In the present study, we sought to study the acute effects of CRT on LV rotation mechanics by 3D tagged MRI in dogs with LBBB and tachycardia-induced cardiomyopathy. Three-dimensional tagged MRI is the “gold standard” technique to measure myocardial motion in vivo, and it allows objective and extensive mapping of the 3D displacement field within the left ventricle. We also evaluated the regional heterogeneities of LV rotation mechanics in both circumferential and apex-to-base directions.

Methods

All studies were performed according to the position of the American Heart Association on research animal use.9 All protocols were approved by the animal care and use committee of the Johns Hopkins University School of Medicine and the National Heart, Lung, and Blood Institute. A subset of data included in this study has been presented previously in our reports,10,11 which analyzed mechanical dyssynchrony.

Experimental Protocol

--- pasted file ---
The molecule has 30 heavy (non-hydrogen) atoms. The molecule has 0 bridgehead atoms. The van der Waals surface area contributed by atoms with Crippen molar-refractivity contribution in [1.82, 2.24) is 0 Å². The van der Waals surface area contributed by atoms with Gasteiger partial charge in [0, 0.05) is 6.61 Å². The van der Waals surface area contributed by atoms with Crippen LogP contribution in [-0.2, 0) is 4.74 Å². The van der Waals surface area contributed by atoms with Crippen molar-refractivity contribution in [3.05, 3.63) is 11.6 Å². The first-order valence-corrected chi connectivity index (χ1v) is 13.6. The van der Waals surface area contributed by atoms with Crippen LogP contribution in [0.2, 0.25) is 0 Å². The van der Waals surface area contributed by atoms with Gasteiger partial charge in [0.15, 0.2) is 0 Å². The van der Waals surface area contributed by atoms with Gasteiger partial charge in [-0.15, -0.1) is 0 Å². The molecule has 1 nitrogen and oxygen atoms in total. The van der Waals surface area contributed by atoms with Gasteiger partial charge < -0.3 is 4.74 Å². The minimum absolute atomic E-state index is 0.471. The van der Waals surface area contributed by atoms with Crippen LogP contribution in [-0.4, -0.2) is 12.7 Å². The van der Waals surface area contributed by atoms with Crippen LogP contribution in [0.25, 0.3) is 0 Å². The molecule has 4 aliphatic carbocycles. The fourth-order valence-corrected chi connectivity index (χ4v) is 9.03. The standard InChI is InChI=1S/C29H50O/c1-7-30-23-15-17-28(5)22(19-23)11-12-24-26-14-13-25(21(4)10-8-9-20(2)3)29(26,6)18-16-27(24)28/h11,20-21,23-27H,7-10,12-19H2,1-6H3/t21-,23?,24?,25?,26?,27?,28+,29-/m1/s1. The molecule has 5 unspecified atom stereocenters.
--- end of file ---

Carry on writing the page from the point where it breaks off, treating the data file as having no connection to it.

Experimental details have been described previously.10 In brief, 7 adult mongrel dogs (20 to 30 kg) underwent radiofrequency ablation of the left bundle branch and 3 to 4 weeks of rapid ventricular pacing (210 to 250 beats/min) to create pacing-induced heart failure (HF). The animals with mechanical dyssynchrony and HF were anesthetized, and MRI-compatible pacing leads were positioned in the right atrium, epicardial mid-LV free wall (LV), and right ventricular anteroapex (RV) via median sternotomy. Chamber hemodynamics was measured with an MR-compatible micromanometer (Millar, SPC-350, 5F). Hearts were paced at the right atrium (LBBB+HF) or LV plus RV (CRT) at 20 beats/min above the intrinsic sinus rate and with atrioventricular delay selected to maximize dP/dtmax for each pacing configuration. Tagged cine MRI in 3 orthogonal directions (2 short-axis and 1 long-axis orientations) were acquired for each pacing protocol at a temporal resolution of 14.0 to 14.6 ms, which was used to derive 3D displacement field and finite strains (Figure 1A; supplemental movies 1 and 2 in the online-only Data Supplement).